Error: Unable to open the database file

Peter Haworth pete at lcsql.com
Wed Apr 6 16:03:04 EDT 2016


Hi Mark,
Now you've got me worried!  I had the impression that since the php scripts
run on my server and access the mySQL database on the same server, there
wouldn't be any sql injection issues, particularly since I never send any
SQL statements from my client app to the server.

I'm just as lazy as the next developer but if I'm setting myself up for
securoty issues, I guess I could reluctantly bring myself to fix the
loopholes :-)


On Wed, Apr 6, 2016 at 12:57 PM Peter Haworth <pete at lcsql.com> wrote:

> This is where it gets interesting.  My original plan was to directly
> connect to mySQL from Livecode using the variableslist parameter to the
> various Livecode db functions, which should protect against sql injection.
> To be honest, I don't recall why I went away from that plan in favor of
> middleware.
>
> Most web hosts will have a cPanel option to set up a mySQL database,
> usually using phpMyAdmin and it's pretty straightforward if you are already
> familiar with db structures.
>
> The only wrinkle I remember is that you have to specify for each db user
> which hosts they can connect from in terms of an ip address or domains.
>
> In fact, I think that's what decided me on using middleware since then all
> the db access is from your web hosts domain, thus one entry in the
> allowable hosts table.  In my case, my users were scattered across various
> domains and all had dynamic ip addresses so it would have a been a pain to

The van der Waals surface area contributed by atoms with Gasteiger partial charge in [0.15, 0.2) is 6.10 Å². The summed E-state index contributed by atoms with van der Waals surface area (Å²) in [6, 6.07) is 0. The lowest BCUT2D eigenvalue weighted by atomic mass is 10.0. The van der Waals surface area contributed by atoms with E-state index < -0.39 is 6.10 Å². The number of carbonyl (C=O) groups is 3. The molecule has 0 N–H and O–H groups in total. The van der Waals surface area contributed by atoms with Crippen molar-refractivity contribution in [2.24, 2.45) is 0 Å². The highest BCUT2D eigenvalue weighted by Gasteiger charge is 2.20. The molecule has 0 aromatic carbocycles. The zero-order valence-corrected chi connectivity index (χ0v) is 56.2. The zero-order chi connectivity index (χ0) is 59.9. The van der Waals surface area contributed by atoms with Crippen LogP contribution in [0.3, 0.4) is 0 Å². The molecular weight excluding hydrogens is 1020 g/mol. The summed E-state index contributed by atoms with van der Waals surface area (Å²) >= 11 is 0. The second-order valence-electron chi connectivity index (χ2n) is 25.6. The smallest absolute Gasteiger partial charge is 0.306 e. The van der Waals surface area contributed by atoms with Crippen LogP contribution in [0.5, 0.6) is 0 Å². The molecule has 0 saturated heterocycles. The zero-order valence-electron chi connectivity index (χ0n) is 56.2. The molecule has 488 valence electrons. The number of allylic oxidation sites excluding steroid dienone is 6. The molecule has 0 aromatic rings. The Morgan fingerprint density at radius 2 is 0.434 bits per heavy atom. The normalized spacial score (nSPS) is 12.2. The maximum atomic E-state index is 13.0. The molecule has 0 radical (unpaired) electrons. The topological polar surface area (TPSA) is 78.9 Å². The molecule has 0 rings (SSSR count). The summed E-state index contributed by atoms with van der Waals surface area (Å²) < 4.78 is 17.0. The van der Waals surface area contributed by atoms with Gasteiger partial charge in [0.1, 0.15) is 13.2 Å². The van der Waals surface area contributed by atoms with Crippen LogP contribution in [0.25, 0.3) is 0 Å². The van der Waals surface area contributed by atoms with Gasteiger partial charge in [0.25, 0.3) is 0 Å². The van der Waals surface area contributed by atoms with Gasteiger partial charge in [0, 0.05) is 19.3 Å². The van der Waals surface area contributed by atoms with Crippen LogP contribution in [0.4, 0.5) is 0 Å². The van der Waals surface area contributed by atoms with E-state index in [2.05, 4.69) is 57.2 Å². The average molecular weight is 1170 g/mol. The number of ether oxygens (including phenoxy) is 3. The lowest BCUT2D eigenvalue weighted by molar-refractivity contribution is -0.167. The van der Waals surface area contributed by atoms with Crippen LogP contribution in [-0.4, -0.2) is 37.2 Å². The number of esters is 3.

> keep all that up to date.
>
> I got a great start on the middleware scripts by downloading Bill's
> library (thanks Bill).
>
> Pete
>
>
> On Wed, Apr 6, 2016 at 10:35 AM Ray <ray at linkit.com> wrote:
>
>> Yeah, my expectation is that we'll avoid injection issues using the PHP
>> middleware.
>>
>> All in all, it seems like a pretty common need; to store on a server a
>> database that multiple users are going to be updating.  I wish there
>> were some sort of a Livecode lesson which detailed several approaches to
>> this including the necessary steps to set up the database on the remote
>> server.  Do you know of any?
>>
>> On 4/6/2016 12:42 PM, Peter Haworth wrote:
>> > Hi Ray,
>> > Lots of things for you to think about!  As someone else mentioned, I
>> > thought you were using a network file system rather than a web server.
>> >
>> > Just to set the record straight on a couple of things.
>> >
>> > mySQL does have transactions, as do all SQL implementations.  They're
>> part
>> > of the SQL spec.  postGresql may well have advantages over mySQL but
>> that
>> > isn't one of them.
>> >
>> > It's quite feasible to implement multi-user sqlite applications.  There
>> are
>> > several examples on the SQLite web site and in fact their website is
>> driven
>> > by an sqlite database.  Of course it depends on the needs of the
>> > application, as it always does.
>> >
>> > There are many ways to handle queuing of db access when the db is
>> locked.
>> > There's a PRAGMA that controls how long the lock request should wait
>> before
>> > reporting it can't get the lock.  It's easy to program that yourself in
>> a
>> > repeat loop/send in time structure too.
>> >
>> > I started a thread a few months back about direct calls to server-based
>> SQL
>> > databases from Livecode versus middleware which generated a lot of